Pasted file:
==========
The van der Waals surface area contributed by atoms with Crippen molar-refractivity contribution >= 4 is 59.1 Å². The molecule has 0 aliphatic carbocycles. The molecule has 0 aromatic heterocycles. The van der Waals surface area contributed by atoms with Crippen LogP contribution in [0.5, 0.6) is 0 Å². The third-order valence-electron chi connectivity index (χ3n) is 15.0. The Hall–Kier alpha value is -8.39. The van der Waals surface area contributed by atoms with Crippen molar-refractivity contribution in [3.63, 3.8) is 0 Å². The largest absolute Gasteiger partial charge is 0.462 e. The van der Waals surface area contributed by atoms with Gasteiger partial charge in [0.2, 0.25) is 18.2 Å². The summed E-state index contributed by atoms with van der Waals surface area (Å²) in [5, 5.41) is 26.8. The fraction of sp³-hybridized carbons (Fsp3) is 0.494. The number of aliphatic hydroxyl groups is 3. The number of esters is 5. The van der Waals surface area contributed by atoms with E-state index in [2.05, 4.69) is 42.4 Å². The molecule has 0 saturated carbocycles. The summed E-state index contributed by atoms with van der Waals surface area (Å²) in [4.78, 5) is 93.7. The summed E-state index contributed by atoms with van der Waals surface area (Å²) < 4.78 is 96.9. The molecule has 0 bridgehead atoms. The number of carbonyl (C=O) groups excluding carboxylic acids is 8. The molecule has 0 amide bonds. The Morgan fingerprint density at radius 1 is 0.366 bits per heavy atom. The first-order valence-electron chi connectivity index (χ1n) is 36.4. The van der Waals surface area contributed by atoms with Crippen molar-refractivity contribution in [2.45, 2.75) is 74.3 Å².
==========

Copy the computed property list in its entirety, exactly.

The van der Waals surface area contributed by atoms with Crippen molar-refractivity contribution >= 4 is 59.1 Å². The molecule has 0 aliphatic carbocycles. The molecule has 0 aromatic heterocycles. The van der Waals surface area contributed by atoms with Crippen LogP contribution in [0.5, 0.6) is 0 Å². The third-order valence-electron chi connectivity index (χ3n) is 15.0. The Hall–Kier alpha value is -8.39. The van der Waals surface area contributed by atoms with Crippen molar-refractivity contribution in [3.63, 3.8) is 0 Å². The largest absolute Gasteiger partial charge is 0.462 e. The van der Waals surface area contributed by atoms with Gasteiger partial charge in [0.2, 0.25) is 18.2 Å². The summed E-state index contributed by atoms with van der Waals surface area (Å²) in [5, 5.41) is 26.8. The fraction of sp³-hybridized carbons (Fsp3) is 0.494. The number of aliphatic hydroxyl groups is 3. The number of esters is 5. The van der Waals surface area contributed by atoms with E-state index in [2.05, 4.69) is 42.4 Å². The molecule has 0 saturated carbocycles. The summed E-state index contributed by atoms with van der Waals surface area (Å²) in [4.78, 5) is 93.7. The summed E-state index contributed by atoms with van der Waals surface area (Å²) < 4.78 is 96.9. The molecule has 0 bridgehead atoms. The number of carbonyl (C=O) groups excluding carboxylic acids is 8. The molecule has 0 amide bonds. The Morgan fingerprint density at radius 1 is 0.366 bits per heavy atom. The first-order valence-electron chi connectivity index (χ1n) is 36.4. The van der Waals surface area contributed by atoms with Crippen molar-refractivity contribution in [2.45, 2.75) is 74.3 Å².